With growth slowing, bonds have outperformed stocks over the last year. Assets that did not inflate in recent years like precious metals, non-U.S. stocks, value stocks, and commodities offer more attractive investment profiles. Maybe money will flow to them one day because they are all cheap relative to major U.S. stock indices.
Easier than normal monetary policy took place during the up part of this cycle, but what happens when the central bankers face the down part without as much room to ease. Those celebrating the levitation of the S&P 500 are ignoring the fact that the narrowness of the move is concerning much like it was at prior instances of misplaced confidence.
Investing is ultimately about buying future cash flows at attractive yields. Over the investment horizon, U.S. stocks are priced for returns near zero. As it stands, the celebration of new highs for the S&P 500 in the face of a lot of deteriorating data and earnings reductions seems like a New Orleans jazz funeral to us.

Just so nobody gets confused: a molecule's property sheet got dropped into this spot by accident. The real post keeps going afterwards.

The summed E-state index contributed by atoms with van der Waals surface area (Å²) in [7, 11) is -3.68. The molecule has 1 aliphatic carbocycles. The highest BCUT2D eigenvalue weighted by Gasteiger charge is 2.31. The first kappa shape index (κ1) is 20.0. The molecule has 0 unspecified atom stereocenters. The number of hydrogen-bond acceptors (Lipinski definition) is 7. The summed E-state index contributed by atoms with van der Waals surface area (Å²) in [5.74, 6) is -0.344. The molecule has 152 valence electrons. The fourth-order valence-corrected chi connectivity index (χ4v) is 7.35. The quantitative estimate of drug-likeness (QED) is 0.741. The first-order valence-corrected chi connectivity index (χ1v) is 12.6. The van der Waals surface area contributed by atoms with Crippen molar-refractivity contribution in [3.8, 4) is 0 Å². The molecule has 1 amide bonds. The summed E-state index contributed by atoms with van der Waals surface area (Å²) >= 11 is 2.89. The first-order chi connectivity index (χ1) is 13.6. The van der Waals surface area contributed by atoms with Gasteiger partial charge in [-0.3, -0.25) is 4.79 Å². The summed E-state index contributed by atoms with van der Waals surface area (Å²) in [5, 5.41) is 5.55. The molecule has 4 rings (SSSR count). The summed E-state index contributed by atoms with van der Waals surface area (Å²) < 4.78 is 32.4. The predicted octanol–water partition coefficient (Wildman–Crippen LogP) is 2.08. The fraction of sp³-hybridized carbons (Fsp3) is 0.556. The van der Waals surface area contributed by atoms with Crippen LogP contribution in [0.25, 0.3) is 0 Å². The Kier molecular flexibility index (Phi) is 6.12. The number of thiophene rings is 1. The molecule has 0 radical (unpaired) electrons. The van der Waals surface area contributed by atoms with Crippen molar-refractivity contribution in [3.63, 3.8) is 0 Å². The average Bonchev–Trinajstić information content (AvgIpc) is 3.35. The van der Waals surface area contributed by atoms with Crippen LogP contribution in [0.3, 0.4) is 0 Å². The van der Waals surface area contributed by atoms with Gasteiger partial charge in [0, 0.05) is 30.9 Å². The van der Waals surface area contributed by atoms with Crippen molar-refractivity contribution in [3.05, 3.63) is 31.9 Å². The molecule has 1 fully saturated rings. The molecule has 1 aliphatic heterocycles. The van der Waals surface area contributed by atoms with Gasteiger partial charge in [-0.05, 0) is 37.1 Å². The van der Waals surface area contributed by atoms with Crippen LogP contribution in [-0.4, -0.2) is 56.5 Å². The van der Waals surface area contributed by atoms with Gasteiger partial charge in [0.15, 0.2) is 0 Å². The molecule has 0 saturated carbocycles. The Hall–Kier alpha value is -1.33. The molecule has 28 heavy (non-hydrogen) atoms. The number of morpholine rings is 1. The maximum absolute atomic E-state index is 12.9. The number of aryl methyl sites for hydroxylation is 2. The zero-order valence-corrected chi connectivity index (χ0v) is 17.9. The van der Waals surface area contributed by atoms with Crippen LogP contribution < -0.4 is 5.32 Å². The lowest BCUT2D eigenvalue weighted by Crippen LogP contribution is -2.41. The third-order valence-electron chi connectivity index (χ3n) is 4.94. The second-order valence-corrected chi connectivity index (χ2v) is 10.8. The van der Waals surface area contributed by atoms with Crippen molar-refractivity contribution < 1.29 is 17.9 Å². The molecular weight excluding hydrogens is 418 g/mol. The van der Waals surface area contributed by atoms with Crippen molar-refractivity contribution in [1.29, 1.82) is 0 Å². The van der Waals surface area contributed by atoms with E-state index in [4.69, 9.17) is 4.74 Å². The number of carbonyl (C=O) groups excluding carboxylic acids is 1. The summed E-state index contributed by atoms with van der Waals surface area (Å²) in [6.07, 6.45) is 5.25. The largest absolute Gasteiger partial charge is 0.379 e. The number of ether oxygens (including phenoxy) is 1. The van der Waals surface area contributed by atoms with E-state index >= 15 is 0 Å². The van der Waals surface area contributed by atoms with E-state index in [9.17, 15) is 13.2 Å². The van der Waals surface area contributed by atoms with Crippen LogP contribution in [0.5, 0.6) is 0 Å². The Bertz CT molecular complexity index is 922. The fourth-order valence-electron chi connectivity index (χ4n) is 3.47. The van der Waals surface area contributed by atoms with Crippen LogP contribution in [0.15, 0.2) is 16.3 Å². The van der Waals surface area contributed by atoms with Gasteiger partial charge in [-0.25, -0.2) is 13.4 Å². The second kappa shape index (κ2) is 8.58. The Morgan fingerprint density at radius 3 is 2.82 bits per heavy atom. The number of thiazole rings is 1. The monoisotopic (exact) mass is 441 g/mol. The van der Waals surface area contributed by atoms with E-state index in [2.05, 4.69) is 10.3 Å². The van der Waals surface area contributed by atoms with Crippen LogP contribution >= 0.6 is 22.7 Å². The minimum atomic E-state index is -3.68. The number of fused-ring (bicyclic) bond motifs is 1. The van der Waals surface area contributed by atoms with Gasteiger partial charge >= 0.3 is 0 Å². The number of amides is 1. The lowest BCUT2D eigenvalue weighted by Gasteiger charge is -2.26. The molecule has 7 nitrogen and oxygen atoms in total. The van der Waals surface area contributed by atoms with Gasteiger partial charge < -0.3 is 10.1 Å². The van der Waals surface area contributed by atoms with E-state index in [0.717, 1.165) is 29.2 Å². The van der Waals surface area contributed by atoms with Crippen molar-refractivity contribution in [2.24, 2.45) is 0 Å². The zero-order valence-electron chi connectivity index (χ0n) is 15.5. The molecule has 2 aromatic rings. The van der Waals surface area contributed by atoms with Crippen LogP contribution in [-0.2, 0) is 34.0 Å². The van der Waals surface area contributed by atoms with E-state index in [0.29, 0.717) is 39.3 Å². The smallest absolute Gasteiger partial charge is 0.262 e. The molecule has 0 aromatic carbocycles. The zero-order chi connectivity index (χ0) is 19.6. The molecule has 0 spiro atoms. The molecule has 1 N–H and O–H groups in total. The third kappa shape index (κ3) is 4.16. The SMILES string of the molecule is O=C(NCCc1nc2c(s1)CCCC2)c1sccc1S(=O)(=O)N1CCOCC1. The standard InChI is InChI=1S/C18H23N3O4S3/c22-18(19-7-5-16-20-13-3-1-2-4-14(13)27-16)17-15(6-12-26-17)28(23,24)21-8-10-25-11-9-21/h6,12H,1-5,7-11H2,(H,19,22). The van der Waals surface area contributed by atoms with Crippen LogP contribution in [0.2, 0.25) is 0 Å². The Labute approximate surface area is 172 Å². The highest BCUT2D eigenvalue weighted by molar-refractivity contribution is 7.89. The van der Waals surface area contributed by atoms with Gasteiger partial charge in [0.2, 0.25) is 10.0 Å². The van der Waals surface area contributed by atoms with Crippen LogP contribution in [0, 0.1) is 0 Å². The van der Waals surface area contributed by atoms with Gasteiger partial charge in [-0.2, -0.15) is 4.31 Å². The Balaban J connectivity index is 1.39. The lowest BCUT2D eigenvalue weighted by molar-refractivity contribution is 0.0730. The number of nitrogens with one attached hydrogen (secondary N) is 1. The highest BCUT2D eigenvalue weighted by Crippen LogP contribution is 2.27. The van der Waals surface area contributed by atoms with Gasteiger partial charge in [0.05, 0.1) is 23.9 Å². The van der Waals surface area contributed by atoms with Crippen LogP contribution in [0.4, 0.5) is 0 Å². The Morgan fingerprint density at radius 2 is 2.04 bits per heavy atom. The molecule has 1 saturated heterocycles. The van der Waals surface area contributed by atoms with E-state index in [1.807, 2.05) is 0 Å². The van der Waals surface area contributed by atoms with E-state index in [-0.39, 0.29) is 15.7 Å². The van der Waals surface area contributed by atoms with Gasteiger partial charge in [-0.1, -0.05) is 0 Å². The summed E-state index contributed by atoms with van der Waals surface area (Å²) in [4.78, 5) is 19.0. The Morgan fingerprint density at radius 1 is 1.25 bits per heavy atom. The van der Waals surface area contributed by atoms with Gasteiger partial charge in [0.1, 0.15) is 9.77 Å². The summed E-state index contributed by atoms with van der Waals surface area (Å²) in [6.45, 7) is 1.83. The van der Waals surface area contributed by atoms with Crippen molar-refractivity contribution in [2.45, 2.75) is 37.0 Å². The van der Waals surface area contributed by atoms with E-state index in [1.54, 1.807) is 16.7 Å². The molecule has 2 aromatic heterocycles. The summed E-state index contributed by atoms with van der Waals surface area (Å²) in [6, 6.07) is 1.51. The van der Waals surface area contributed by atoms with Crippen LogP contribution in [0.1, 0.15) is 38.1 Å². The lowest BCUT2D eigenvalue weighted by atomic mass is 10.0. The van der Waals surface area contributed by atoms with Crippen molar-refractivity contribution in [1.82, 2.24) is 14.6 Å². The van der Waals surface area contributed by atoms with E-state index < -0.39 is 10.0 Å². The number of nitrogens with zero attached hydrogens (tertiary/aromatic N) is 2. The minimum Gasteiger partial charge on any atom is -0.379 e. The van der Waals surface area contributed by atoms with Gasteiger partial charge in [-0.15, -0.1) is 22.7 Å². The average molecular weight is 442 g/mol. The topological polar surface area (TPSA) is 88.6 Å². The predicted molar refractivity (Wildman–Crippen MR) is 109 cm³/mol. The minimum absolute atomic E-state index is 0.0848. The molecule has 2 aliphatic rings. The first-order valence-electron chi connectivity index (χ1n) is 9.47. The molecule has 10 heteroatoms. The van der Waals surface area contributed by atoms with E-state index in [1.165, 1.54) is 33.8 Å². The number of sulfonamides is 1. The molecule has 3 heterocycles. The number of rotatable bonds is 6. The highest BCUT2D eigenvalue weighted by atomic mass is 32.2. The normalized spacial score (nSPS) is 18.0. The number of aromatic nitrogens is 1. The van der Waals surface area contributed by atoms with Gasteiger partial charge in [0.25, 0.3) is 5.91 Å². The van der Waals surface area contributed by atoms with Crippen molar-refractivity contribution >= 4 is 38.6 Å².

Meanwhile, few are asking if the globe’s central banks and government spenders will be able to keep behaving so recklessly without bonds or currencies staging a rebellion. Even if they can, will this make absurdly priced assets more absurdly priced when the cyclical tailwinds become headwinds, exposing the limits of monetary accommodation. Of course, a no-deal Brexit, a Chinese currency devaluation, or some other shock may provide an excuse for profit-taking, but the ascent of risk aversion seems inevitable regardless of what unforeseen events may unfold.
The views expressed on this blog are the opinions of the authors. This information is not intended as investment advice or to recommend the purchase or sale of securities. More information on Strategic Balance, LLC may be obtained by contacting investor relations.